To the few who check this blog regularly, I apologize for the long silence. Other duties called, and I was simply too swamped to think about blogging. Of course, I have still been paying close attention to everything that’s going on in academia and elsewhere.
Lately, I have been brooding again upon the famous distinction made by Pope John Paul II (now St. John Paul the Great) between a “culture of life” and a “culture of death” in his 1995 encyclical, Evangelium Vitae. If you have not read Evangelium Vitae, I encourage you to at least read the first chapter. The clarity, force and logical soundness of the encyclical will inspire you, provided that you are open to the message.
Why has this been on my mind? Well, in part because it never really leaves. Our North American culture is so saturated in death that those who value life must be in a constant state of rebellion. Also, my bedtime reading for a couple weeks was Michael Burleigh’s 1994 book, Death and Deliverance: ‘Euthanasia’ in Germany 1900-1945, which looks at the development of euthanasia theory and practice in twentieth-century Germany and how it ultimately led to the “Aktion T4” euthanasia program. It’s astonishing how little, relatively speaking, has been written on Aktion T4, given the overwhelming vastness of the existing literature on Nazi Germany. The faces of some of those thousands of unwanted people, disposed of in what were characterized as acts of mercy, have been popping into my dreams.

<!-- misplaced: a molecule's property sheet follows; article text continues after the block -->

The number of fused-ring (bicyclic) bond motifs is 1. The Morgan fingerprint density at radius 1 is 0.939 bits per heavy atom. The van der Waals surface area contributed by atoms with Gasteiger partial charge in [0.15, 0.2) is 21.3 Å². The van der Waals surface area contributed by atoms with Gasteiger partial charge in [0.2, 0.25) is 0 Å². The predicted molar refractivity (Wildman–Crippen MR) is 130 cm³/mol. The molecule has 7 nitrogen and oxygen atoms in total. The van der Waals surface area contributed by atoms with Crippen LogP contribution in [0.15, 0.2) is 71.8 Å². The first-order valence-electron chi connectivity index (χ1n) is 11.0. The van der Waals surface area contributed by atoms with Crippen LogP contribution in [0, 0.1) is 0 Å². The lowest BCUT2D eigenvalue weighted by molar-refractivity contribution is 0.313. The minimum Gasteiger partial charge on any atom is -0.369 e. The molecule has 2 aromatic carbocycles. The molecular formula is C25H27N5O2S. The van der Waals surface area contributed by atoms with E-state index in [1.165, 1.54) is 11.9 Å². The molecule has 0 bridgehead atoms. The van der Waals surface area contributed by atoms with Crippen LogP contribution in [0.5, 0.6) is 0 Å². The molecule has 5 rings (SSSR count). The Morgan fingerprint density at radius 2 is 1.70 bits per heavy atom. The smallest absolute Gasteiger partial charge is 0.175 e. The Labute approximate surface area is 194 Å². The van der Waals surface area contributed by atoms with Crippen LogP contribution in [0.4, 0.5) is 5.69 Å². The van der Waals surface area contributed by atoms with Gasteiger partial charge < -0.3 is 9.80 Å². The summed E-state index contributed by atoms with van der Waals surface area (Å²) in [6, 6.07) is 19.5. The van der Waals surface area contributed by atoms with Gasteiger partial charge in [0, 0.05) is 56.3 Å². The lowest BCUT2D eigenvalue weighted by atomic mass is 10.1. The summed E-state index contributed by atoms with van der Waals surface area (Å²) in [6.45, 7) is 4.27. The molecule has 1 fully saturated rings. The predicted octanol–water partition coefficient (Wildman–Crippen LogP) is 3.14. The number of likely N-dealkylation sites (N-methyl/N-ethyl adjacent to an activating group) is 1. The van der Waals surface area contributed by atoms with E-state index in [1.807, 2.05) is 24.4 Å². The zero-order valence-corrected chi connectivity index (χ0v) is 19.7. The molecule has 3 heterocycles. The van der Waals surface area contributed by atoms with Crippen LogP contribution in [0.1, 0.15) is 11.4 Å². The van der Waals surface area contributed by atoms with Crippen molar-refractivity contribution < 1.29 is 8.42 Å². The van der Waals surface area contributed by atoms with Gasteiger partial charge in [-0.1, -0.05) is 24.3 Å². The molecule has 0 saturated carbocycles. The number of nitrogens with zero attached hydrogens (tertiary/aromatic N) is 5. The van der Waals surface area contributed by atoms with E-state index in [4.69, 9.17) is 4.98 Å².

Just as I was dealing with T4 nightmares, the abortion issue resurfaced in Canadian news, with Liberal Party leader Justin Trudeau stating that all new Liberal candidates must be pro-choice. This is not a surprising development, but it is frustrating, given that the ruling Conservatives have refused to reopen the abortion debate despite the pleading of some of their socially conservative backbench MPs. In fact, the Conservative Party seems to have abandoned social conservatism entirely, focusing instead on the economy and a pro-USA, pro-Israel fanaticism in foreign policy. The NDP, our tireless left-wing party, has also jumped into the abortion debate because they think that a total lack of legal restrictions on abortion in Canada is not enough. One NDP MP has put forward a private member’s motion asking the House of Commons to support the statement that “a woman’s right to choose abortion is a fundamental question of equality and human rights, both in Canada and around the world.” In addition, the Liberal party made headlines in February when, at their national convention, they passed a resolution in favour of the legalization of assisted suicide. Right now, the Quebec National Assembly is poised to vote in favour of legislation that allows for doctor-assisted suicide. Certainly, the smell of death is in the air. A recent blog post at First Things sums up the situation well, and echoes some of my thoughts on George Grant from this post a while back.